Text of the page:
A limited warranty deed—often referred to as a special warranty deed—confers most of the rights, benefits, duties, and obligations of a general warranty deed. The grantor conveys the property and any interest in the property, and certifies that he or she is permitted to sell the property and that the property is free of undisclosed encumbrances. However, with a limited warranty deed, the grantor does not take on any obligation to defend the property against all people making a claim against the property. Instead, a limited warranty deed requires only that the grantor defend against claims made through the grantor, offering little protection from previous claims or prior owners.

A limited warranty deed is rarely the best choice, but it may be the only option. Consider a limited warranty deed if:

  • You are purchasing a foreclosure or other bank-owned property at a significant discount.
  • There is some other reason to take on the additional risk that attaches to a limited warranty deed, such as an incredible deal on a property or a property that you’ve sought for many years.
  • You’re purchasing a commercial property; these deeds are much more common among commercial transactions than with residential property purchases.

Bargain and Sale Deed

A bargain and sale deed is similar to a quitclaim deed, but is used with real estate that has been purchased, rather than just transferred. Bargain and sale deeds offer no guarantee that the seller is the sole owner of the property, that the deed is free of encumbrances, or that the seller will in any way defend or protect the deed from encumbrances.

Because a bargain and sale deed offers no warranties, it’s a highly protective choice for the seller, but offers little in the way of protections for the buyer. If you’re purchasing a property, you may want to investigate the property’s title history prior to agreeing to a bargain and sale deed. These deeds are common among governments, and may also occasionally be used in foreclosure sales.

Because a bargain and sale deed offers little to grantees, grantees should not suggest this type of deed. If you’re a grantor, a bargain and sale deed could be the right choice if:

  • You’re selling property that you inherited or purchased from a third party, and which you know little about.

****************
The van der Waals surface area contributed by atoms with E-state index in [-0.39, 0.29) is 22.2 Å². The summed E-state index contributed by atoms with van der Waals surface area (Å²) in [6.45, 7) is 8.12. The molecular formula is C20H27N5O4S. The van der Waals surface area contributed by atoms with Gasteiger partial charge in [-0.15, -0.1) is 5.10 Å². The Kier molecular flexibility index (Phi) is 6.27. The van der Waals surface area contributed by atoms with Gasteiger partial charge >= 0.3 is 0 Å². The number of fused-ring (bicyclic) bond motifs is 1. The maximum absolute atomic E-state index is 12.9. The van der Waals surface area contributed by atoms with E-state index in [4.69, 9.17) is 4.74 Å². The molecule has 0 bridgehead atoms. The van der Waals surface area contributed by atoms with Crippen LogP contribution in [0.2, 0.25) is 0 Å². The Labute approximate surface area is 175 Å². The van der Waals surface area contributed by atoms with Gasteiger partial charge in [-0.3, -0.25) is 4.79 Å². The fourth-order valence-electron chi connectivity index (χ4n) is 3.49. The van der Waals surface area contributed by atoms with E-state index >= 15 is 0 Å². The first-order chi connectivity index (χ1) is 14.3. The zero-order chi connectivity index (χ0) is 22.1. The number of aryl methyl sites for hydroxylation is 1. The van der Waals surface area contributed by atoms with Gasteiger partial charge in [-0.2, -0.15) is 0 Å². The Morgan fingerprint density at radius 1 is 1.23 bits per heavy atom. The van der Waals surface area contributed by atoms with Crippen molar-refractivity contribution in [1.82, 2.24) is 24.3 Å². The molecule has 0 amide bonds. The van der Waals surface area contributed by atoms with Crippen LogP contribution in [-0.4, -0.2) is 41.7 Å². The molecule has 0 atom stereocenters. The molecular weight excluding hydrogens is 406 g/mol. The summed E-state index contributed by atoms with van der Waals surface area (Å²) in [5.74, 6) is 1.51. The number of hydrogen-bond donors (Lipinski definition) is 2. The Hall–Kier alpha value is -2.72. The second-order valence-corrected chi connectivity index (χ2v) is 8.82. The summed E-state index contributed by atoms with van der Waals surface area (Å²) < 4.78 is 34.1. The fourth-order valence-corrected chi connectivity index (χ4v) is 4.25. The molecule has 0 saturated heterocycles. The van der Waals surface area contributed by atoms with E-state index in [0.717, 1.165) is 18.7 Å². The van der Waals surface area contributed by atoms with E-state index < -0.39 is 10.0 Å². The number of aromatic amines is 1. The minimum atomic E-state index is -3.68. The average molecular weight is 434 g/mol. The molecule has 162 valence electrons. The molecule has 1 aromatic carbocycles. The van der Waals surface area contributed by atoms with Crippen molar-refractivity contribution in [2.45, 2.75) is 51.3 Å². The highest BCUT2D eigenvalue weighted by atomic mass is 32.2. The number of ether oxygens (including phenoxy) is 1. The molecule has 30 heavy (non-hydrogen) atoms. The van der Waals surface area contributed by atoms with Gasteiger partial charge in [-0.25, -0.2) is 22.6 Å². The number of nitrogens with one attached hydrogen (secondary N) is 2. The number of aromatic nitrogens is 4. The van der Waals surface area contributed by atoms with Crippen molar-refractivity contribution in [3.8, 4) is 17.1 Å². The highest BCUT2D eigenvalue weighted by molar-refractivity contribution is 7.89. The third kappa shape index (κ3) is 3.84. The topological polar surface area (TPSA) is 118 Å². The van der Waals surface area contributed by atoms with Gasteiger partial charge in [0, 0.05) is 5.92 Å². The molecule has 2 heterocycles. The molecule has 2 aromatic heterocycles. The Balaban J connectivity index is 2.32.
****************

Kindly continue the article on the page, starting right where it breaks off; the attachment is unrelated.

• You’re eager to quickly sell a property that you have inherited or otherwise gained access to, and you’d rather seek a lower sale price than expend the time and energy it takes to ensure the property is unencumbered.

Grant Deed

A grant deed, like special and general warranty deeds, transfers interest in the property from the seller or buyer as long as the buyer pays the agreed-to price. While a grant deed asserts that the seller owns the property and can sell it free of debts or encumbrances, it does not protect against title defects—unlike a limited warranty deed. This sort of deed also does not create any obligation for the seller to defend the title against encumbrances.

Use a grant deed if:

  • You are a seller and know you can freely sell the property.
  • You’re not sure whether there are defects in the title, and are unwilling to spend your time and energy finding out.
  • You’re a purchaser, and are comfortable taking on the risk a grant deed entails, and/or the purchase of the property is otherwise worth it to you.

Fiduciary Deed

A fiduciary deed transfers property when the grantor has some fiduciary duty to the property, such as when an executor transfers property to the heirs to a will. These deeds prevent a fiduciary from benefiting financially from the sale, and require that the fiduciary accurately disclose the condition of the property. These deeds warrant that the fiduciary is acting in his or her legal capacity, but may not warranty that the title is free of defects; this part depends on the specific terms outlined in the deed, so it’s especially important to have a lawyer look over your fiduciary deed.

A fiduciary deed may be the right choice for you if:

  • You are attempting to sell a property on behalf of a person who is disabled, incapacitated, or otherwise unable to tend to his or her affairs.
  • You are the executor or trustee of a property and need to sell it.

No deed is right for all circumstances, and even the deed that seems right for your situation might not be. The decision to purchase, sell, or transfer property is a big one, so it’s critically important to understand all of the options at your disposal. Protect yourself and your finances by consulting with a lawyer if you have questions about selecting the appropriate variety of deed.